Updated: Jan 1, 2021
Welcome to my first writing advice post, and the first post in my On Writing Grief series! Let's dive right in.
Grief is different for everyone. No one will ever experience grief in the same way as another, even if they may have similar personalities or situations. It is a completely individual experience. While it is a poetic and beautiful way of life, it can make grief difficult to write. After all, how can you know how someone will react in a traumatic situation, especially if their personality and experiences are different from what you have experienced?
I think it is important to speak of grief as we experience it—as a piece of life. Grief doesn't come to us in bulletin points, or 5 different stages. It comes to us mixed with the smell of a hospital, the taste of a certain food, the softness of the blanket we hid under, or the cold hard floor we laid on while we cried.
Everything we see or experience in our lives prior to and after the traumatic incident affects how we perceive loss and experience grief.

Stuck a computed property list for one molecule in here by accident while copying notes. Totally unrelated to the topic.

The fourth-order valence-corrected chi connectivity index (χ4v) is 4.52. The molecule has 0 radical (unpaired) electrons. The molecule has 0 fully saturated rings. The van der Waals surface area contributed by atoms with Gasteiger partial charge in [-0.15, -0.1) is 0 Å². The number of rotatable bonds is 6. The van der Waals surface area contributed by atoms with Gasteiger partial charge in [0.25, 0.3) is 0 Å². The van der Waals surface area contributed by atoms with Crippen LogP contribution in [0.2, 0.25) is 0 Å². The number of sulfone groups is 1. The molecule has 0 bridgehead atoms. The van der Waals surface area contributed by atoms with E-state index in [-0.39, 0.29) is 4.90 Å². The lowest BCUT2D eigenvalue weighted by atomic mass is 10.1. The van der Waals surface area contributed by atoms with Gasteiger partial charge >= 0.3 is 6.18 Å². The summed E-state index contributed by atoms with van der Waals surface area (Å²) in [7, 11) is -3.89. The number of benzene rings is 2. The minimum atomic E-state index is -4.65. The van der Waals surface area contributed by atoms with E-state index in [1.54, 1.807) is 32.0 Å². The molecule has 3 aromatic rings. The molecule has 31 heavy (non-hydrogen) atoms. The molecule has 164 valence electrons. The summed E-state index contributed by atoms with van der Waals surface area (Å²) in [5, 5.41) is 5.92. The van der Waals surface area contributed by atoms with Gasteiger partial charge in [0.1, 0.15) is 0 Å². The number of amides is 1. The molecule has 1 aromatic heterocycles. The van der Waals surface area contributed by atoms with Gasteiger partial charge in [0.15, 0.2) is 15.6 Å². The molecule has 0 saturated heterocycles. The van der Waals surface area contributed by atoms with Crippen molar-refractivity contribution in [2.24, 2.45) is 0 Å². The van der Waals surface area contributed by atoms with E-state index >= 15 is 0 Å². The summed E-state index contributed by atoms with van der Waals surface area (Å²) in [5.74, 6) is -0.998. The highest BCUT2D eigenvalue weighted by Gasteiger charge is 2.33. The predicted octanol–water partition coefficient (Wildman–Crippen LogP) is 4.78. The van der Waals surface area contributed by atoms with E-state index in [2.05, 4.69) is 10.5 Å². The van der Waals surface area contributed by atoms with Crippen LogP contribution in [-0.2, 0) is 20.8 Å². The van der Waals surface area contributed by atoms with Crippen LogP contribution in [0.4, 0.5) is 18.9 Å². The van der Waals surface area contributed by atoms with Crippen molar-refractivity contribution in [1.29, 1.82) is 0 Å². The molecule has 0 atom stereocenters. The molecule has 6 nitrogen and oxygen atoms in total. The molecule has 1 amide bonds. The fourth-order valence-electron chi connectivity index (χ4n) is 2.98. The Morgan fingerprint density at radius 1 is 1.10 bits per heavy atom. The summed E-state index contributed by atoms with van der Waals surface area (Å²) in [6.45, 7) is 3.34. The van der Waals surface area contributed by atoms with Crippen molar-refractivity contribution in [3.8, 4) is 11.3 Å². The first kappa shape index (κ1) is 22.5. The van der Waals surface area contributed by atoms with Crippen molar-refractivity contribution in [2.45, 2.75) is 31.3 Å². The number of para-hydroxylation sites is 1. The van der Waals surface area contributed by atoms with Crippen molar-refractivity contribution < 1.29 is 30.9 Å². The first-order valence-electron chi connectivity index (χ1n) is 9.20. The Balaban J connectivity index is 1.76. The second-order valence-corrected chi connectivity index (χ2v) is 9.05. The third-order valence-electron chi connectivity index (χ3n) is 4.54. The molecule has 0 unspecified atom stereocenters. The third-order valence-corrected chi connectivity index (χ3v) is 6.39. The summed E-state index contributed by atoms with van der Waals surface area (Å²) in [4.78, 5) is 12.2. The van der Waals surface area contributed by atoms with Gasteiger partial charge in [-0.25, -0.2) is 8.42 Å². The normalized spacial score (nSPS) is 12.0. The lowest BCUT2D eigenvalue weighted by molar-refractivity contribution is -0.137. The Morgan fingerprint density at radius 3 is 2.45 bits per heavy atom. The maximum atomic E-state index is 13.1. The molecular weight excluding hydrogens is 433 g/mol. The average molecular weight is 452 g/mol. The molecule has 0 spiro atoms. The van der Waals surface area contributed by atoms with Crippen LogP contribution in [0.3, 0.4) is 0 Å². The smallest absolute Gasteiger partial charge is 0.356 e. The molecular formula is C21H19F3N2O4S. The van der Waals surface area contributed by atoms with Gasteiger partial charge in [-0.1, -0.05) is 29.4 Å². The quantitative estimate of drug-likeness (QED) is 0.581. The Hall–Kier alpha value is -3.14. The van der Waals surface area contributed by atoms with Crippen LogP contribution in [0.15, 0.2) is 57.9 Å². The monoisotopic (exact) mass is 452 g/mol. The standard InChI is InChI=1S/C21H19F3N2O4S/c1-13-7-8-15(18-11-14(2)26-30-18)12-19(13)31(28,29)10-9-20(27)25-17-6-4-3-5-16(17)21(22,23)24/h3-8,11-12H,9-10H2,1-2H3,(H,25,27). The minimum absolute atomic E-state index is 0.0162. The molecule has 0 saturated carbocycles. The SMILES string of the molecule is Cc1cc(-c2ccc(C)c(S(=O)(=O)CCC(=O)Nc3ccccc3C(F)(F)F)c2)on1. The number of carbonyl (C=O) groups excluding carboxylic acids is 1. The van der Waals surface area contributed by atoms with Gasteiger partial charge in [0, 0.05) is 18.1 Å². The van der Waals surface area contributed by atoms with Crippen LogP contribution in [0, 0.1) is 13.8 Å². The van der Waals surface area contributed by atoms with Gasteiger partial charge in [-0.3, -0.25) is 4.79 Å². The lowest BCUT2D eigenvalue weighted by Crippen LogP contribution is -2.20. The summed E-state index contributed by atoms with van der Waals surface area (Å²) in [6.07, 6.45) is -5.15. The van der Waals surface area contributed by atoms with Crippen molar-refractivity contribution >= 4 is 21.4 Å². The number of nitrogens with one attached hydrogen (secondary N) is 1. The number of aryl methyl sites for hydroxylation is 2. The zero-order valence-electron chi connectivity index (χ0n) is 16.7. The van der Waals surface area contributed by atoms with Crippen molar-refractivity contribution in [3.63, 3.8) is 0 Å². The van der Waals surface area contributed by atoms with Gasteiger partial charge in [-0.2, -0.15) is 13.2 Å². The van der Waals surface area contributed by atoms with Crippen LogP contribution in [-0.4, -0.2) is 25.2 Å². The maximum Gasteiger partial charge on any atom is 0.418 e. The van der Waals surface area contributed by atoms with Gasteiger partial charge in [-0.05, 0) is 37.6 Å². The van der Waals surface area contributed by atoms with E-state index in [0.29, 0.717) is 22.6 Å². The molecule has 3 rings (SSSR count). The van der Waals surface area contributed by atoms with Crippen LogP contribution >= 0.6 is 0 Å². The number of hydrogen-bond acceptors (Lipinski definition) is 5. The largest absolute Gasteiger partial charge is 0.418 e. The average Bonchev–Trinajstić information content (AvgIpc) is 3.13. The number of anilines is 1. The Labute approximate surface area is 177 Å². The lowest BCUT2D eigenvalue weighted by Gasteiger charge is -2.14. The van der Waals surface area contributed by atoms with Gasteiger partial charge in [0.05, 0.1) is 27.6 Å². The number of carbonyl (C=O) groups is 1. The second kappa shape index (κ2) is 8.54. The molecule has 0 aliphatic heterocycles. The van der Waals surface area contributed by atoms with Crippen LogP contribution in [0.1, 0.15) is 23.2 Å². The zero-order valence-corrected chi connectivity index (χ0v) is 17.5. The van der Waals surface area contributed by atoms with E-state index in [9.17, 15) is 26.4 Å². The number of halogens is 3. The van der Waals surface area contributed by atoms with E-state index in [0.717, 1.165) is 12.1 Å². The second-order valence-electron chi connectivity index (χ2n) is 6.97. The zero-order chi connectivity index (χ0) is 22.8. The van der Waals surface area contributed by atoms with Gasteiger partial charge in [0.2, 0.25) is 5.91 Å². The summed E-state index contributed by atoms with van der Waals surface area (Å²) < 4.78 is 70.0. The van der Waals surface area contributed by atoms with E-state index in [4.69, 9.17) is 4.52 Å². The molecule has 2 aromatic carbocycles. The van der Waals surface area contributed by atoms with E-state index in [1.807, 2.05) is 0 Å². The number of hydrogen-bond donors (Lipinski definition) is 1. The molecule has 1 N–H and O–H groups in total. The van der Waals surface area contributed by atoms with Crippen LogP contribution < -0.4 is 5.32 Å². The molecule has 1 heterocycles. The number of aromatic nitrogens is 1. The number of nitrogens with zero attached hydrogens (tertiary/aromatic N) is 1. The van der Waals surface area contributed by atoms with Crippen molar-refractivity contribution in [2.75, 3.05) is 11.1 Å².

As authors (and anyone seeking the gift of true empathy) we must walk the way of the sufferer in order to truly understand grief. So, when you read my story, read it as you would out of a book, as if I were a character, and learn from it. Every nuance is important. Every detail shaped my perception of loss and reality, and every detail is one you can use in your own writing.
In Part 2, I will begin the story of my dog's battle with cancer and how the events and loss affected me as I grieved.
Again, the following post will be an account of only my personal experience. Then, after I have told my story, I will break it down into comprehensible, textbook points to use for reference.
Someone may disagree entirely with any of the following content, and that's okay. This is only what I personally know to be true in some circumstances.
Thank you so much for taking the time to read this and I hope you enjoy and learn from the following posts in this series! If you have any questions or suggestions, feel free to fill out a contact form on my website or leave a comment!
May the smile upon your presence.
-Effie J. Stock